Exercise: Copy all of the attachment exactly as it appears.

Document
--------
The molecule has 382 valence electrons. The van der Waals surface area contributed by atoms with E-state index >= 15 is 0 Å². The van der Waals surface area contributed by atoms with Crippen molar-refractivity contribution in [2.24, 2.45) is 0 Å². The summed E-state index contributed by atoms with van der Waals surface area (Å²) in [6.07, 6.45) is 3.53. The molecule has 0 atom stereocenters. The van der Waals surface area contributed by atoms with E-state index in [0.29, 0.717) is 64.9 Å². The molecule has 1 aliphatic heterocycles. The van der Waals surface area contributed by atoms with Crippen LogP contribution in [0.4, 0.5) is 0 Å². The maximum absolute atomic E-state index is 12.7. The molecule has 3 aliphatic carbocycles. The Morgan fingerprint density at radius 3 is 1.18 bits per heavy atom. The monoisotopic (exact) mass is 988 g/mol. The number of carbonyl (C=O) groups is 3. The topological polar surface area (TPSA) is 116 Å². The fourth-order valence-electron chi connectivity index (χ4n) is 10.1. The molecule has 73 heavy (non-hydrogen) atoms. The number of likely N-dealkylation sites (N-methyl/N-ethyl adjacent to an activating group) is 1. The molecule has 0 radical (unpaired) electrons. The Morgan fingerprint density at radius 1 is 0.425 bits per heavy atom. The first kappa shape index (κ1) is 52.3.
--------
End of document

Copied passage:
The molecule has 382 valence electrons. The van der Waals surface area contributed by atoms with E-state index >= 15 is 0 Å². The van der Waals surface area contributed by atoms with Crippen molar-refractivity contribution in [2.24, 2.45) is 0 Å². The summed E-state index contributed by atoms with van der Waals surface area (Å²) in [6.07, 6.45) is 3.53. The molecule has 0 atom stereocenters. The van der Waals surface area contributed by atoms with E-state index in [0.29, 0.717) is 64.9 Å². The molecule has 1 aliphatic heterocycles. The van der Waals surface area contributed by atoms with Crippen LogP contribution in [0.4, 0.5) is 0 Å². The maximum absolute atomic E-state index is 12.7. The molecule has 3 aliphatic carbocycles. The Morgan fingerprint density at radius 3 is 1.18 bits per heavy atom. The monoisotopic (exact) mass is 988 g/mol. The number of carbonyl (C=O) groups is 3. The topological polar surface area (TPSA) is 116 Å². The fourth-order valence-electron chi connectivity index (χ4n) is 10.1. The molecule has 73 heavy (non-hydrogen) atoms. The number of likely N-dealkylation sites (N-methyl/N-ethyl adjacent to an activating group) is 1. The molecule has 0 radical (unpaired) electrons. The Morgan fingerprint density at radius 1 is 0.425 bits per heavy atom. The first kappa shape index (κ1) is 52.3.